USPTO Director Andrei Iancu made some interesting remarks on September 24, 2018 at the Intellectual Property Owners Association Annual Meeting in Chicago regarding a proposal for new guidance on how the Office might approach determination of subject matter eligibility under §101 in the near future. He summarized saying:
In sum, the proposed guidance for Section 101, which addresses step 1 of Alice, would explain that eligibility rejections are to be applied only to claims that recite subject matter within the defined categories of judicial exceptions. And even then, a rejection would only be applied if the claim does not integrate the recited exception into a practical application. This provides significantly more clarity for the great bulk of cases.
Much of the worry about this proposal is directed at issues regarding (i) reconciling precedent and (ii) permanency.
The industry will have to wait for more USPTO guidance/memos before implementation, but here are some interesting thoughts and comments in the meantime:
Contributed by me: "Perhaps it is that simple—practical applications of the judicial exceptions are eligible while mere principles are not eligible…
This speech …harkens back to Director Iancu’s April 11, 2018 remarks at U.S. Chamber of Commerce Patent Policy Conference where Director Iancu identified the concerns of increased uncertainty in §101 determinations and … asserted that ‘Currently, we’re actively looking for ways to simplify the eligibility determination for our examiners through forward-looking guidance. Through our administration of the patent laws, which we are charged to execute, the USPTO can lead, not just react to, every new case the courts issue.’ This new approach appears to fulfill that promise of a simplification and leadership."
USPTO Director Iancu Proposes Revised 101 Guidance | Written Description (Lisa Oulette)
"I am sympathetic to the difficult position Director Iancu is in, with stakeholders clamoring both for more consistency in how § 101 is applied and for changes to the substantive standard. But the agency must ensure that any revised guidance on patentable subject matter is consistent with the relevant judicial precedent. And despite the outcry from the patent bar, I have seen little evidence that the recent shift in patentable-subject-matter doctrine has in fact created a crisis for U.S. innovation."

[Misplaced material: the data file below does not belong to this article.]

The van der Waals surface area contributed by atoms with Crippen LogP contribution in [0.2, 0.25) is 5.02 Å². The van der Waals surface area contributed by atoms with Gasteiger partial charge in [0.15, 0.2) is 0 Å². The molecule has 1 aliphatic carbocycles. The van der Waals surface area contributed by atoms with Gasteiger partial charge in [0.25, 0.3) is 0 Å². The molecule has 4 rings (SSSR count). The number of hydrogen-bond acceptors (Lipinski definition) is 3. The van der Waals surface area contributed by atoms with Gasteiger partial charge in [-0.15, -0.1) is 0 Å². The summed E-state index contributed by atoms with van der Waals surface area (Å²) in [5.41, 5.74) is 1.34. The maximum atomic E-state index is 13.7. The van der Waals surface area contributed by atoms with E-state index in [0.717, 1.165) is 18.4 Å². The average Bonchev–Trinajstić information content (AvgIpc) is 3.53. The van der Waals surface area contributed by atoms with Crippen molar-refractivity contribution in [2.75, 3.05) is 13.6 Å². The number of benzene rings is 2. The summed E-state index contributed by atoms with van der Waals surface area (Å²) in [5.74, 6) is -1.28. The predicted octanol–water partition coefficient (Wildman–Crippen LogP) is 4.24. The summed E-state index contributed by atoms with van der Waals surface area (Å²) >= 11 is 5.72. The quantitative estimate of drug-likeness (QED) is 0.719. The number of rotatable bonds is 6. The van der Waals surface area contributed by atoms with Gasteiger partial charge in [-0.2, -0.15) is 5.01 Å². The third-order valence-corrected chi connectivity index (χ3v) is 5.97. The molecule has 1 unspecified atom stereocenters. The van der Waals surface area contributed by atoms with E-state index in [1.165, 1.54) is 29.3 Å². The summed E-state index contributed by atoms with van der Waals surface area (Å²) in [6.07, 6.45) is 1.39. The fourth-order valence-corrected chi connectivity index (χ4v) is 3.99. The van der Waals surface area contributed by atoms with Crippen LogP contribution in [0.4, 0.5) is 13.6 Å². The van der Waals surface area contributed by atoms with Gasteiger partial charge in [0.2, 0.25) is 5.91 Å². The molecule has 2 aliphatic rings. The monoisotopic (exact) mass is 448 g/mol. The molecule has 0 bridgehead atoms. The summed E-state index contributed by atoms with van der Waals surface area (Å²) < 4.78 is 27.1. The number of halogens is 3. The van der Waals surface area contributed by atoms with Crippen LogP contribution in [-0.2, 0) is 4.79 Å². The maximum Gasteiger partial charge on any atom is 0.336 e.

The New Step 1B… Under the proposed new guidance, once a claim is determined to recite a “process, machine, manufacture, or composition of matter” as required by the statutory language of §101 (USPTO Step 1), an examiner would determine if the claims recite subject matter within one of the enumerated categories of exceptions. According to the Director, ‘This is the new approach.’"
"The Director proposes that by going back to Judge Rich, ‘and keep[ing] rejections in their own distinct [statutory] lanes.’ The standard the Director proposes is that, ‘[i]f the claims can be fixed by slightly different claiming, by narrower claiming, or by more definite claiming, this is likely a ‘conditions’ problem—not a subject matter problem.’ He recognizes that some things, like gravity or DNA, are not patent eligible — he is not an extremist or absolutist. But he proposes to provide categories of patent ineligible subject matter like the statute provides patent eligible subject matter categories…
[The] methodology is supported, according to the Director, by Supreme Court precedent including Le Roy v. Tathem (1853), and Diamond v. Diehr (1980), and even Mayo v. Prometheus (which the Director cited for the teaching that "applications of such concepts to a new and useful end . . . remain eligible for patent protection" ). In practice, the Director says that this means that ‘if the claim integrates the exception into a practical application, then the claim is not ‘directed to’ the prohibited matter[, ] passes 101 and the eligibility analysis would conclude.’"
"Iancu suggests that in addition to laws of nature and natural phenomena, which are fairly clear and relatively easy to understand, that “abstract ideas” be more clearly defined. For example, he proposes three categories of ineligible ideas based on Supreme Court precedent: (1) mathematical formulas and calculations; (2) methods of organizing human interactions, like fundamental economic practices and marketing/sales activities; and (3) mental processes, such as evaluating and judging."
New Guidance Coming from the USPTO on Patent Eligibility? | Fredrikson & Byron
Oct. 11, 2018: “Questions 2 and 3 clarify the first part of the Mayo/Alice test, and question 4 is identical to the second part of the Mayo/Alice test.
According to Director Iancu, using these four questions to determine whether a claimed invention fits into a patent-eligible category leaves §§ 102, 103, and 112 to determine whether a claim meets the conditions for patentability:
“If something is not inventive, then invalidate it under 102 or 103. If something is indefinite, or too broad to be fully enabled or described, then invalidate it under 112.
Keep an eye out for new guidance from the USPTO on patent eligibility under § 101. Director Iancu’s categories vs. conditions distinction could bring helpful clarity to a confusing area of patent law.”